In 1950, Italian physicist Enrico Fermi asked why, with 100 billion planets in our galaxy, we hadn’t come across alien life.
He theorised that, with the high probability of Earth-like planets in our solar system and therefore the high probability of intelligent life, it would only take extraterrestrials about ten million years to colonise the Milky Way – even just using primitive rocket technology.
Given the galaxy is 13.21 billion years old, Fermi said we should’ve detected alien life by now.
So, why haven’t we made contact yet? Brian Cox may have the answer – and it’s terrifying.
The Stargazing Live presenter believes that any alien civilisation is destined to wipe itself out shortly after it evolves. Meaning, the reason humans haven’t been able to contact aliens yet is that they’re already extinct – or soon will be.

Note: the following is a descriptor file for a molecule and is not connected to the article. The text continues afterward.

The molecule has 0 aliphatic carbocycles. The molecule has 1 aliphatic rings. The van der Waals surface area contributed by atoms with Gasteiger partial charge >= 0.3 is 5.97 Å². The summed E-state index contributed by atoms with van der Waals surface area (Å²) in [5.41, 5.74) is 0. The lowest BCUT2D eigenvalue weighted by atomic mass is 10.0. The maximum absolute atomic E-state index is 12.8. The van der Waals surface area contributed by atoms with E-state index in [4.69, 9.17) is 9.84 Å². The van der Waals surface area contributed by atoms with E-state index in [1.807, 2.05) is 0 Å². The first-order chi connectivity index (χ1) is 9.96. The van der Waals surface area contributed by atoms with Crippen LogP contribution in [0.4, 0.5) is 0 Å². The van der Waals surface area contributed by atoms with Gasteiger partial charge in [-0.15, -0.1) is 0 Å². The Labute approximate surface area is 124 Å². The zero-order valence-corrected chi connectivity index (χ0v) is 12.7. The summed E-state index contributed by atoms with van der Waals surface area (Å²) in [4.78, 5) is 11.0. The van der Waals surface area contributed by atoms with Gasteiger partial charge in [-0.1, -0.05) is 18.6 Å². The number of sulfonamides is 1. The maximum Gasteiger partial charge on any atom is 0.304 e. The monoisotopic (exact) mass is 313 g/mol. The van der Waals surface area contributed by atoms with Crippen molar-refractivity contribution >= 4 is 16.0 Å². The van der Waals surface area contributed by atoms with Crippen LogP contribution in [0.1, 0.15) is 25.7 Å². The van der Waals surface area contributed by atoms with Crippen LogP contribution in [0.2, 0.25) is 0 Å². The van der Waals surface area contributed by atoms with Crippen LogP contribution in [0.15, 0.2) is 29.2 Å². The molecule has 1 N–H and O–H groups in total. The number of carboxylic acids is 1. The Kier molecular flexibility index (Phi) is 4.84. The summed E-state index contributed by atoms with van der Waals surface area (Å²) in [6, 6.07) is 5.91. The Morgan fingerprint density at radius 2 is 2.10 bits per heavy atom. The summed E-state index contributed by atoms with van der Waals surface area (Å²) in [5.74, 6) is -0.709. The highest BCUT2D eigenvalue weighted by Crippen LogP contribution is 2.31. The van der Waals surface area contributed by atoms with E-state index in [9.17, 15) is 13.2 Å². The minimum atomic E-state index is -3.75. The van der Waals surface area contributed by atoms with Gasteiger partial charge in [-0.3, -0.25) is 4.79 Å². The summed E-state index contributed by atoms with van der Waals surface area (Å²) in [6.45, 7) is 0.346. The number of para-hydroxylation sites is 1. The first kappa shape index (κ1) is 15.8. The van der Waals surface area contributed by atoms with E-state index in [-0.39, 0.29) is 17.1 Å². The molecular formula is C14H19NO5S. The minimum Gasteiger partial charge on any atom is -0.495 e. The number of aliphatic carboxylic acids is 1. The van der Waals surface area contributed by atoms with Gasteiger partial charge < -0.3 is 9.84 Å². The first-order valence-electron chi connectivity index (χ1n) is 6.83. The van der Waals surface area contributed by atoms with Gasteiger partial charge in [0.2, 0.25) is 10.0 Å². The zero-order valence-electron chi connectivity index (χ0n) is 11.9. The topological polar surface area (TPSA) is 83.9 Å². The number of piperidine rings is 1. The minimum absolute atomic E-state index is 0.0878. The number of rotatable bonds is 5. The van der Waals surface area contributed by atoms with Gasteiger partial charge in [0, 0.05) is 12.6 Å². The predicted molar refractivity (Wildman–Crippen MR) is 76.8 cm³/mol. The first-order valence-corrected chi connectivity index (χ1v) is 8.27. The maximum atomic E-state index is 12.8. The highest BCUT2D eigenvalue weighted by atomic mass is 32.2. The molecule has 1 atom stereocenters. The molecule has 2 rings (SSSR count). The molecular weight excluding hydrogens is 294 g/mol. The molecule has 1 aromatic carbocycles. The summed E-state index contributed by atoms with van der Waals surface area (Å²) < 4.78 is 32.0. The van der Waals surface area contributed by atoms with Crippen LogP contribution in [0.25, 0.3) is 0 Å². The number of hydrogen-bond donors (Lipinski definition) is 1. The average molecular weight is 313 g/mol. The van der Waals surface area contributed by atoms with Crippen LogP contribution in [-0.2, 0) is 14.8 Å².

Cox said: “One solution to the Fermi paradox is that it is not possible to run a world that has the power to destroy itself and that needs global collaborative solutions to prevent that.”
Basically, with rapid advances in science and technology, extraterrestrials (and humans) could outstrip the development of institutions capable of keeping them under control – ultimately leading to the civilisation’s self-destruction, the Huffington Post reports.
He added: “It may be that the growth of science and engineering inevitably outstrips the development of political expertise, leading to disaster. We could be approaching that position.”
So while there is still hope that intelligent life does exist outside Earth, going by Cox’s theory, there’s a very slim chance we will ever be able to make contact.